If the child is taken to a “treatment facility” (i.e., a facility or program that is licensed and approved by the DHW to provide behavioral health services for minors), the facility must accept the child and promptly examine the child to determine if the child meets the criteria for emergency evaluation and potential inpatient treatment as set forth in the statute. (I.C. § 16-2413).
c. 72-Hour Hold. The 72-hour hold only applies to “voluntary patients” of a “facility.” (I.C. § 66-317). A “facility” is any hospital, institution, mental health center or other organization designated in accordance with rules adopted by the Department of Health and Welfare as equipped to initially hold, evaluate, rehabilitate or provide care or treatment for the mentally ill, e.g., a psychiatric hospital or hospital with a psychiatric unit. (I.C. § 66-320). A “voluntary patient” is an individual admitted to a facility for observation, diagnosis, evaluation, care or treatment pursuant to I.C. § 66-318, i.e., (i) if the patient is over age 18 or is an emancipated minor, the patient has requested care; (ii) if the patient is over age 14 or older, the patient requests care and the parents are notified of the request; (iii) if the patient is under age 14 and is in an inpatient facility, the parent or guardian has requested care and a designated examiner has recommended care; and (iv) if the adult patient lacks capacity to make informed treatment decisions and is in an inpatient facility, the guardian requests care and the designated examiner requests care. (I.C. § 66-318).
If a voluntary patient in a facility requests release, or the authorized surrogate requests the patient’s release, the facility director or a practitioner who has been granted admitting privileges may detain the patient for up to three days (excluding Saturday, Sunday and holidays) to obtain a designated examination and, if necessary, initiate commitment proceedings. (I.C. § 66-320(3)). The director or practitioner should document the facts warranting the detention.
No “Medical Hold.” Contrary to common belief, there is generally no “medical hold” in Idaho: a competent patient or, in most cases, the patient’s authorized surrogate generally has the right to refuse medical care even though doing so may result in harm to the patient. (I.C. §§ 39-4503 and 39-4504). In such cases, the provider generally must respect the competent patient’s or surrogate’s decision unless the situation fits within the mental hold statutes identified above. If a surrogate’s refusal of care rises to the level of child abuse or vulnerable adult abuse, the provider should report the matter to the appropriate authorities to respond.
Suggestions. The following steps may help hospitals as they evaluate whether a mental hold is appropriate.
- Determine if the patient has sufficient capacity to consent to their own care pursuant to I.C. § 39-4503. If the patient has sufficient capacity, obtain consent to provide required care consistent with the consent. If the patient refuses, document the patient’s capacity and informed refusal, and discharge the patient unless the provider determines that the patient is “likely to injure himself or others” within the meaning of the mental hold statute, I.C. §§ 66-317 and 66-326.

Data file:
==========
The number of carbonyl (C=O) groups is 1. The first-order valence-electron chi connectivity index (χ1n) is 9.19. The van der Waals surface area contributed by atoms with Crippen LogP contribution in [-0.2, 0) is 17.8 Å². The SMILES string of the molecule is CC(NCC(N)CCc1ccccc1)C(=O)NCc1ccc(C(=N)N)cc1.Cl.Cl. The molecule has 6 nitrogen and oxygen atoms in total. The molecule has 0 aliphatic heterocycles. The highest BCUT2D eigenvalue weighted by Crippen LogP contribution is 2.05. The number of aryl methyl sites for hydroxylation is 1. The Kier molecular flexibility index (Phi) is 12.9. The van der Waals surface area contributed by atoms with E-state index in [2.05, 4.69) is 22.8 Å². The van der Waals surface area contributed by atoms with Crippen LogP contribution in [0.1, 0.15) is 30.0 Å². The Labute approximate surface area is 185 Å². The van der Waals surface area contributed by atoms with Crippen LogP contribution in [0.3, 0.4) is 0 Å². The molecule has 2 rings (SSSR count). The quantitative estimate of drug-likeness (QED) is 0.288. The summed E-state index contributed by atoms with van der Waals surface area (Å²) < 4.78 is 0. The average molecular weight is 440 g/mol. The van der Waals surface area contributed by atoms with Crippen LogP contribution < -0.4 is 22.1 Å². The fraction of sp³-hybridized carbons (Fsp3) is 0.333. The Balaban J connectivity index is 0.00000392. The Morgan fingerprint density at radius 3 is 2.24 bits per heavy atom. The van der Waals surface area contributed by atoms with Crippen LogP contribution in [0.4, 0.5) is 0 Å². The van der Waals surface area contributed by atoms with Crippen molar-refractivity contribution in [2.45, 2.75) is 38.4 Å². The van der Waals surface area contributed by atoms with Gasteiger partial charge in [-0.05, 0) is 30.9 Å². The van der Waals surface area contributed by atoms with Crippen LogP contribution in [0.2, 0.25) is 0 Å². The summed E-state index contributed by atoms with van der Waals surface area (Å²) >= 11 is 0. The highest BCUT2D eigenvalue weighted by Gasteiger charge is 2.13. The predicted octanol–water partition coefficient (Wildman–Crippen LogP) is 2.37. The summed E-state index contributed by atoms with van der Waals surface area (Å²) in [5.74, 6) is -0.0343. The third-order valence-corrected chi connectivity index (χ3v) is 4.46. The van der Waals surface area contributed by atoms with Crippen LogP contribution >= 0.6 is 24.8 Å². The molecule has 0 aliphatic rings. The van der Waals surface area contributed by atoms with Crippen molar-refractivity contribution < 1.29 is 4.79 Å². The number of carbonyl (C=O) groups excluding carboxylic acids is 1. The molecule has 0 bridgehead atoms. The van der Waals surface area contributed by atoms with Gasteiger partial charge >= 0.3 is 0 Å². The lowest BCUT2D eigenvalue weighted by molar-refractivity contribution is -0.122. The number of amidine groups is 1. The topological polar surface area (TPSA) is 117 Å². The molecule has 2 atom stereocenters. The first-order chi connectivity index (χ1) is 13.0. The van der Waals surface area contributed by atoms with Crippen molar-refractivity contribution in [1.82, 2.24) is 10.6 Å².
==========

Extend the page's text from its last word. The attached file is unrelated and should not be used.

- If the patient lacks capacity or is a minor, attempt to obtain consent from the patient’s authorized surrogate per I.C. § 39-4504. There is generally no need to initiate a mental hold if the authorized surrogate consents to appropriate care. (I.C. § 39-4504). If the minor poses a risk to himself or others, the hospital may detain the minor as necessary to summon the parents or guardian or initiate a protective hold per I.C. § 16-2411.
- If the patient lacks capacity and the provider is unable to obtain consent from the authorized surrogate due to time or circumstances, provide necessary emergency care while the provider seeks to locate and obtain consent from an authorized surrogate. (I.C. §§ 39-4504 and 16-2411).
- If the provider cannot obtain consent from the patient or authorized surrogate due to time or circumstances and the patient otherwise satisfies the criteria for a mental hold or protective custody, initiate the mental hold process set forth above, and document the relevant factors supporting the decision.
- Continue to evaluate the patient’s condition for changed circumstances and respond appropriately.
 By its express terms, 66-326 applies to any person; it is not expressly limited to adults or emancipated minors. Nevertheless, some prosecutors have suggested that, in the case of minors, I.C. § 16-2411 applies instead of § 66‑326.
For questions regarding this update, please contact:
Kim C. Stanger
Holland & Hart, 800 W Main Street, Suite 1750, Boise, ID 83702
email: firstname.lastname@example.org, phone: 208-383-3913